Youth speak: Igorotak latta!

By JOHN REY DAVE AQUINO
www.nordis.net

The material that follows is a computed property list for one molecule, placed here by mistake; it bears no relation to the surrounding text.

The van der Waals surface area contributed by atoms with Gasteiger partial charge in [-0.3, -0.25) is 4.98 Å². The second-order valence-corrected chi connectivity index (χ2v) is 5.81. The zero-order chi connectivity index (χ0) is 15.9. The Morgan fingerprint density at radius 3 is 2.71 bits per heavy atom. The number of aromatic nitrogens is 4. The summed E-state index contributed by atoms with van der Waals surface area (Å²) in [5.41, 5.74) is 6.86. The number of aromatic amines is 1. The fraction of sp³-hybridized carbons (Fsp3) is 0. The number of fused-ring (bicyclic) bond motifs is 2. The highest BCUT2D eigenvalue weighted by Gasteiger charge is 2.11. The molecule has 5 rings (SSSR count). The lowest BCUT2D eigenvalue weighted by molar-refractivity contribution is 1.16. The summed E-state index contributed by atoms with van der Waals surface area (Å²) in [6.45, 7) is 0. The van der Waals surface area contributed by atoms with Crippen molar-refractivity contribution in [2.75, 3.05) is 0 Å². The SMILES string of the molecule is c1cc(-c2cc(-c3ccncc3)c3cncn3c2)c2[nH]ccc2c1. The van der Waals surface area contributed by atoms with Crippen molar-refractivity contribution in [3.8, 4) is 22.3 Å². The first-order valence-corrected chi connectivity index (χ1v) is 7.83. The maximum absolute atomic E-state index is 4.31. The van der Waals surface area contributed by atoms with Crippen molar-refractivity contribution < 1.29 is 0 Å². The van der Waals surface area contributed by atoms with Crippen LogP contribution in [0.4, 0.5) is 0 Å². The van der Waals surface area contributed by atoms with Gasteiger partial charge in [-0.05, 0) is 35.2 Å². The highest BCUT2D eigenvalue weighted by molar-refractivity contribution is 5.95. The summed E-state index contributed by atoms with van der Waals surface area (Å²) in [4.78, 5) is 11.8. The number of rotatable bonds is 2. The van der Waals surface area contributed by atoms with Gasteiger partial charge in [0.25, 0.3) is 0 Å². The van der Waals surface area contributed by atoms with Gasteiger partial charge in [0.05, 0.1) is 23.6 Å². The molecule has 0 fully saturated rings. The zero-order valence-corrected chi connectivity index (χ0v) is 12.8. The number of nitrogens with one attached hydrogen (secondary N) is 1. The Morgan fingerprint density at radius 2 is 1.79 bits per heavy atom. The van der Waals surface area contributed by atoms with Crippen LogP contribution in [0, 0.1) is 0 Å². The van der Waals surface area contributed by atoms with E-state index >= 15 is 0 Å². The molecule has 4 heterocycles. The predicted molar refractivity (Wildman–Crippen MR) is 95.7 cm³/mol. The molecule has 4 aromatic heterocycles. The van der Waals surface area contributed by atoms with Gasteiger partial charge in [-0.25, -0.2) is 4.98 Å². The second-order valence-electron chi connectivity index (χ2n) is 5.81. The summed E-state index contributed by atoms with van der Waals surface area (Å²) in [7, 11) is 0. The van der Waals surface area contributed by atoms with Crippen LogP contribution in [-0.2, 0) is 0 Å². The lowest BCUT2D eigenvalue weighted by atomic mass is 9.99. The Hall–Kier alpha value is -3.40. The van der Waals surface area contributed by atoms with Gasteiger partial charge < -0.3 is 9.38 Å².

I am an Igorot. My mother is of Ibaloy descent, as were my maternal grandparents, their parents, and all my ancestors. I had an idea of what being an Igorot meant—being part of a unique yet discriminated culture. But I never experienced discrimination from being an Igorot, not because I denied my ethnicity, but because I am an Igorot in diaspora. To be in diaspora means to have moved away from one’s homeland. I spent my childhood in Bulacan and Nueva Vizcaya and not in Benguet where the Ibaloy hold their ancestral lands. I didn’t grow up in the ili, or the community. I know close to nothing about our culture, but I always wanted to know more, learn more. That is why when the opportunity to study in Baguio came to me as I passed the college entrance exam, I immediately decided to push on and entered university. I hoped to be exposed to Igorot culture, and Baguio is the place to start. And yes, I learned somethings. I discovered that tourists pay money to take pictures with “genuine” Igorots in Botanical Garden and Mines View Park. I understood the marketability of Igorot handmade wooden craft and woven cloth sold in souvenir shops. I realized how that traditional bahag worn by men is a ‘costume’ and not a ‘traditional attire.’ No sarcasm intended, I saw a culture that has been bastardized and appreciated for its unfamiliarity instead of its uniqueness. Baguio is not a place to learn Igorot culture, I realized—it is a place where the Igorot must find ways to live and are forced to exhibit their ethnicity like museum displays. Another opportunity to learn came to me in April last year. I joined the Peoples Cordillera Day celebration in Kalinga with a jeepload of schoolmates. It took half a day to travel from Baguio to Balbalan, Kalinga, where we lived for four days. The community warmly welcomed us along with all three thousand visitors who came to the celebration. My visit to Kalinga, and the Peoples Cordillera Day celebration, was inspired by the story of Macli-ing Dulag, a Kalinga pangat, a chief elder who lived in the days of Martial rule in the country. In those turbulent years, the government wanted to build a hydroelectric dam in the Chico River. Apo Macli-ing opposed the government plan and united the affected Igorot tribes to firmly stand in opposition. It was a bold move for someone who was just an “ordinary” man to oppose the government, especially the project’s proponent, none other than the former president Marcos. As a result, the Igorots’ unity against the dam, with Apo Macli-ing’s leadership, triumphed in ending the proposed dam project. Had the dam been built in Chico River, the farmers would lose their lands to floods. Families who lived near the river would have also been displaced. The Chico Dam project would have resulted in another diaspora—a diaspora where the Kalinga peoples lose their ancestral lands that have been passed down through centuries and generations. These lands give livelihood to the indigenous peoples. When ApoMacli-ing said that“Land is life,” he meant just the same. I have always seen Igorot culture to be unique. If in Baguio it is indigenous culture that is lost, in Kalinga, and in many other parts of the Cordillera, lands are lost. Like Igorot ancestral lands, our culture was passed down through centuries and generations until today. The Chico Dam Movement may have prevented the dam, but in other parts of the Cordillera, corporate mining, hydroelectric dams, and development aggression projects continue to threaten the indigenous ancestral lands. Still, my participation in the Cordillera Day celebration taught me that indigenous culture survives as part of the Igorots’ long history of protecting ancestral lands. Back then, I wasn’t exactly proud of being Igorot, but I didn’t deny it either. With all that I have learned, I came to embrace my ethnicity. I realized I must be proud of my ancestry, not only of our culture but also of the historical fact that the Igorots were able to collectively resist Spanish colonial influence in its 300-year-rule in the country. Apo Macli-ing did not waver in the face of the Marcos dictatorship, and neither do the Igorots of today as we face an unreasonable ruler who pretends to run the country with love and nationalism. This year, as the Peoples Cordillera Day celebration will again be held in Baguio, I look forward to joining the activities with higher militancy, in the spirit of Apo Macli-ing’s martyrdom and other banwar of the Cordillera. Now, more than ever, I look forward to stories that will keep the flame of the Igorots’ collective strength burning. I look forward to once again witness stories of resistance and bravery that will satisfy my eagerness to learn because, in the end, Igorotak latta!# nordis.net

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